Contact Person

Dr. Elinor Switzer

Managing Editor

Phone: +49 (0)711 - 8931-230
Fax: +49 (0)711 - 8931-323
send an Email


Metabolism and cell biology of vitamin K

Journal: Thrombosis and Haemostasis
ISSN: 0340-6245

New vitamin K-dependent proteins

Issue: 2008: 100/4 (Oct) pp. 517-726
Pages: 530-547

Metabolism and cell biology of vitamin K

Martin J. Shearer 1, Paul Newman2

1Centre for Haemostasis and Thrombosis, Guy’s & St Thomas’ NHS Foundation Trust, London, UK; 2 Epithelial Cell Biology Laboratory, Cancer Research UK, Cambridge Research Institute, Cambridge


oral anticoagulants, metabolism, vitamin K, phylloquinone, menaquinones, cell biology, Gla-proteins


Naturally occurring vitamin K compounds comprise a plant form, phylloquinone (vitamin K1) and a series of bacterial menaquinones (MKs) (vitamin K2). Structural differences in the isoprenoid side chain govern many facets of metabolism of K vitamins including the way they are transported, taken up by target tissues, and subsequently excreted. In the post-prandial state, phylloquinone is transported mainly by triglyceride-rich lipoproteins (TRL) and long-chain MKs mainly by low-density lipoproteins (LDL).TRL-borne phylloquinone uptake by osteoblasts is an apoE-mediated process with the LRP1 receptor playing a predominant role. One K2 form, MK-4, has a highly specific tissue distribution suggestive of local synthesis from phylloquinone in which menadione is an intermediate. Both phylloquinone and MKs activate the steroid and xenobiotic receptor (SXR) that initiates their catabolism, but MK-4 specifically upregulates two genes suggesting a novel MK-4 signalling pathway. Many studies have shown specific clinical benefits of MK-4 at pharmacological doses for osteoporosis and cancer although the mechanism(s) are poorly understood. Other putative non-cofactor functions of vitamin K include the suppression of inflammation, prevention of brain oxidative damage and a role in sphingolipid synthesis. Anticoagulant drugs block vitamin K recycling and thereby the availability of reduced vitamin K. Under extreme blockade, vitamin K can bypass the inhibition of Gla synthesis in the liver but not in the bone and the vessel wall. In humans, MK-7 has a greater efficacy than phylloquinone in carboxylating both liver and bone Gla proteins. A daily supplement of phylloquinone has shown potential for improving anticoagulation control.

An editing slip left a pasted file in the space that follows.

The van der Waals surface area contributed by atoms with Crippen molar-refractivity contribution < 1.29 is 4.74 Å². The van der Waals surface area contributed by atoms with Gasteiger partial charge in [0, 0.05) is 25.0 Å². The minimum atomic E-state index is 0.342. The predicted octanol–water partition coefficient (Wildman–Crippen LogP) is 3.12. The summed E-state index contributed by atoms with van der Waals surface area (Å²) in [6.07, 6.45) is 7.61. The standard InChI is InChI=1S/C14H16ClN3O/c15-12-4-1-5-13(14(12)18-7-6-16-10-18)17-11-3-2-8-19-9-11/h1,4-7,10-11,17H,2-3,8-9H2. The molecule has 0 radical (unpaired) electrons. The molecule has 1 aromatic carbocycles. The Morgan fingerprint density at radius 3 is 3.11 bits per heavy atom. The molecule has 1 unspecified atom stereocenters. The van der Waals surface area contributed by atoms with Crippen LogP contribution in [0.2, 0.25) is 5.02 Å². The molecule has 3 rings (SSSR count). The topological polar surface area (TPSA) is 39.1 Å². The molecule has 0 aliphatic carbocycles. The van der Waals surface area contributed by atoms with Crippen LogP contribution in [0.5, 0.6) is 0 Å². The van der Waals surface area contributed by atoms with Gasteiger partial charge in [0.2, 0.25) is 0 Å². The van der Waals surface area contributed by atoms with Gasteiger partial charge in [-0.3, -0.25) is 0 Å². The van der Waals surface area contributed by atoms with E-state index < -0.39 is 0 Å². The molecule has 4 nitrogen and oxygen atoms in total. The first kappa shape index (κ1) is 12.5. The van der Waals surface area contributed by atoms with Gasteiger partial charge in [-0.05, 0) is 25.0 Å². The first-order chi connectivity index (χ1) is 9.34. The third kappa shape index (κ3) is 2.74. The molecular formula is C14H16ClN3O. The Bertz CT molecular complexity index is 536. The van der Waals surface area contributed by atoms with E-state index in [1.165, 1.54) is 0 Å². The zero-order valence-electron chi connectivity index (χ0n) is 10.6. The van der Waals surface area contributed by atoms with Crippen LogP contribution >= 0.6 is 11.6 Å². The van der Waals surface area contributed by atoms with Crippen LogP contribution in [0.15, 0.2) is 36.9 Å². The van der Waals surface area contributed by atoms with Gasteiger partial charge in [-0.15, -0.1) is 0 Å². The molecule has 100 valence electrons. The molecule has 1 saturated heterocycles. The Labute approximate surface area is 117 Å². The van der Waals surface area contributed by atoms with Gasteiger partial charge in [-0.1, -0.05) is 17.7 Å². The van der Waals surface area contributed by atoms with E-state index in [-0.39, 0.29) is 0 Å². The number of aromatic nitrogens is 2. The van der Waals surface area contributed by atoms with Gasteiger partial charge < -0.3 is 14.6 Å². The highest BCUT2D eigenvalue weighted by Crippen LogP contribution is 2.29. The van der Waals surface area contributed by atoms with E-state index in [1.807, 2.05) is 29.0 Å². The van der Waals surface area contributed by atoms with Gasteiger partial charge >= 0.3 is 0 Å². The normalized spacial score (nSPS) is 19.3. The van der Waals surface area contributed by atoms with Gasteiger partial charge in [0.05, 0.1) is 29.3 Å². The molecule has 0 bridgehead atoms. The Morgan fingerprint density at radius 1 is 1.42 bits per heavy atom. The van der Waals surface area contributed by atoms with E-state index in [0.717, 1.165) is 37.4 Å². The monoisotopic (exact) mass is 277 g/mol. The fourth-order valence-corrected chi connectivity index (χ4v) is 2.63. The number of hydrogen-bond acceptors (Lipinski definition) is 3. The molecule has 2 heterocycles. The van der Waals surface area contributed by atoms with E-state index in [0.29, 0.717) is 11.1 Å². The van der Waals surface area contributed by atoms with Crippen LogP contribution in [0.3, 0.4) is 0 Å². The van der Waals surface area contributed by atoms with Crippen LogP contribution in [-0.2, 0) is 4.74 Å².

You may also be interested in...

Ellen C. M. Cranenburg, Leon J. Schurgers, Cees Vermeer

Thromb Haemost 2007 98 1: 120-125


Leon J. Schurgers, Ellen C. M. Cranenburg, Cees Vermeer

Thromb Haemost 2008 100 4: 593-603

Anetta Undas 1, Beata Brzezinska-Kolarz 1, Tom Orfeo 2, Kathleen Brummel-Ziedins 2, Jacek Musial 1, Andrew Szczeklik 1, Kenneth G. Mann2

Thromb Haemost 2007 98 5: 1024-1030